Global Edition

Funding For Wales To Attract Women And Girls Into Golf

10.32am 15th March 2018 - Growing the Game

Wales Golf has appointed a new development officer to increase participation in golf among women and girls, thanks to the commitment of the R&A.

Golf’s governing body is providing funding to support the appointment of new development managers in Australia, England, Ireland, Scotland and Wales.

Simon Lu, Wales Golf development officer

Wales Golf has appointed Simon Lu, a 33-year-old from 2010 Ryder Cup host city Newport, who joins from Race Equality First where he was the Sport Wales BME Sport Cymru officer responsible for sports projects in Cardiff.

“I am not a golfer, though I am taking up the game as part of the New2Golf scheme,” said Lu. “I have been to the driving range a few times and I had my first lesson.

“Golf always appealed to me, I always wanted to play, so I was delighted when this opportunity came up.

“I think it is good to have somebody looking at the sport with fresh eyes, I feel I have a huge amount to give the role with my background in sports development and also the non-golfing background as well.

“The barriers in most sports can be pretty similar, so I can look at it from that point of view as someone who is taking up the game for the first time in the same way as the people we want to attract.”

The new role is a national one across Wales. Lu is based in the Wales Golf offices at Celtic Manor and he will be leading the strategy and targets as part of the Wales golf development team covering all of Wales.

“There is a lot of good work to build on, much of the stuff which has been done already by Wales Golf and many clubs is fantastic,” he added. “The women and girls’ involvement in golf has grown in Wales so I am picking up the baton.

“I will be looking at where it has worked well and where it hasn’t, then develop plans and disseminate them through Wales Golf and clubs.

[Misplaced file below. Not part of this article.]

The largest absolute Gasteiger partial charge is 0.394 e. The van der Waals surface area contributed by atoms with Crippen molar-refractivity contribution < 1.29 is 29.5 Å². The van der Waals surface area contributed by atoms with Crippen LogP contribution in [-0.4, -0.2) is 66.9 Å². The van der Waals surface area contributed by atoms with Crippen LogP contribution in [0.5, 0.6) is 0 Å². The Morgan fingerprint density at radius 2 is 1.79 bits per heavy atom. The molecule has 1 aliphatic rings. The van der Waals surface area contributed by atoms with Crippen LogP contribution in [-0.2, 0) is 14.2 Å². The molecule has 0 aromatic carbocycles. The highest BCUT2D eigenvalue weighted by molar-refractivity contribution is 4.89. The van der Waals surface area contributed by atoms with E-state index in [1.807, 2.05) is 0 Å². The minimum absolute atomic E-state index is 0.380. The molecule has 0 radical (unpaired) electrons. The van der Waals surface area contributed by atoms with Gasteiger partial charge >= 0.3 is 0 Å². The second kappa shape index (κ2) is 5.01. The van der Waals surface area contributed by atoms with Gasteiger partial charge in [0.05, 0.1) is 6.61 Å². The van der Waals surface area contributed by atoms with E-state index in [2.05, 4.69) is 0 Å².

“We have an ambitious five-year target of increasing female membership of clubs by two per cent each year.

“There are clubs who are well on their way to achieving that and there is a latent demand from female golfers. There is a huge economic value in targeting that group, a lot of clubs realise that and are pushing forward plans to improve their female club offering.

“There is a natural progression there with people recognising that is the way forward, which helps me in my job. Even if clubs are not doing that already, they are interested in doing so.Clubs are doing great work, so it is a question of packaging that up and pushing it out to the rest.”

Working with its affiliates around the world to enhance golf’s appeal, the investment forms part of the governing body’s drive to encourage more women, girls and families to play golf more regularly across the globe and to go on to become members of golf clubs.

An initial three-year funding package of £75,000 per nation, has been agreed between The R&A, Golf Australia, England Golf, the Golfing Union of Ireland / the Irish Ladies’ Golf Union, Scottish Golf and Wales Golf for the recruitment and appointment of experienced sports development staff.

The appointees will all work in partnership with golf’s various stakeholders to deliver innovative solutions and inspiring campaigns to boost participation, at a time in which more women are seeking an active lifestyle for both themselves and their families.

Duncan Weir, Executive Director – Golf Development at The R&A, said, “We are aware that women and girls continue to be an under-represented group throughout golf across the world and that more work needs to be done to attract a higher number of females into the sport at a time when there are concerns around declining participation levels.

“We believe that a great opportunity exists, working with our affiliates, to develop inclusive and inspiring participation initiatives which position golf as a fun and enjoyable leisure activity that can provide many social and health benefits for women and families.”

A recent research report commissioned by The R&A demonstrates that a significant growth opportunity exists for golf if it can attract more women, girls and families into playing the sport more often.

Wales Golf

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